Mr. David Winnick (Walsall, North) : As we are soon to embark on a long summer recess, it would surely have been appropriate for the Prime Minister to make a statement about the likely new President of the European Commission. I see in their places my hon. Friend the Member for Linlithgow (Mr. Dalyell) and the hon. Member for Chingford (Mr. Duncan Smith), who raised the matter in points of order. It seems that they agree with me.

The Prime Minister made much of the fact that he vetoed the candidate he did not like, the Prime Minister of Belgium. He gave the impression that that candidate's views were unacceptable. It is interesting that the person who is now likely to be the new President has made it clear that he shares entirely all the views of the candidate who was vetoed by the Prime Minister, including those on a single currency, more integration and a federal Europe.

Those are the views of Mr. Santer, who is likely to be the new President. If he holds views identical to those of Mr. Dehaene, who was vetoed--he admits he does--why should he be approved by the British Government ?

We can come to the conclusion only that as on so many other matters concerning the European Union the Government are prepared to give in--in this instance they did so within a few days--after a display of opposition.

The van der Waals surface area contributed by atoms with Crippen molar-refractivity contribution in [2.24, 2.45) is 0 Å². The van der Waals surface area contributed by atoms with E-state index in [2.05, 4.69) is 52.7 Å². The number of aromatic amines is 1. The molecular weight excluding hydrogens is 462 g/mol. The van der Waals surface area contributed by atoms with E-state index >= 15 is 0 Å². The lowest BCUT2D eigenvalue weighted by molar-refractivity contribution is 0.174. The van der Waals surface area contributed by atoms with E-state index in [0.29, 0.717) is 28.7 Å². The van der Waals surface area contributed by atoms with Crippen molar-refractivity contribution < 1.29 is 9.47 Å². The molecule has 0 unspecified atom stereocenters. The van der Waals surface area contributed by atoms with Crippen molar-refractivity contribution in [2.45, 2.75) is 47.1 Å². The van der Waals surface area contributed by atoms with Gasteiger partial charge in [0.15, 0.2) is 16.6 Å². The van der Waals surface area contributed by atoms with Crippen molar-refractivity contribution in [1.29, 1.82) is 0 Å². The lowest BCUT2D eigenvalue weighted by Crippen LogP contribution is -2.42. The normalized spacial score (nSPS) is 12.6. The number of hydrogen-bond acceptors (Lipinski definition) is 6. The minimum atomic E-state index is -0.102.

Mr. Iain Duncan Smith (Chingford) : Is the hon. Gentleman aware of the most recent development ? I gather that, within the past few minutes, the British Labour group has voted to reject Mr. Santer.

Mr. Winnick : It will be interesting to see the reaction of the Government. As I have said, if one candidate has been vetoed because of his views, there is no reason why someone else who holds identical views on the future of the European Union should be supported. The attitude of the British Labour Members of the European Parliament may be somewhat different from mine in some respects, but in this instance there may be some consistency. The Government show no consistency.

As we go into the long summer recess, we know that the Government's standing--certainly domestically--is extremely low. We saw that clearly in the Euro and local elections. No one would dispute the fact that the results were not good for the Government.

The Government no doubt think that the reshuffle will help them, but most British people could not care less who is the Minister for this or the Secretary of State for that. They are concerned only about policies and their own position. As most people have been penalised in the past 12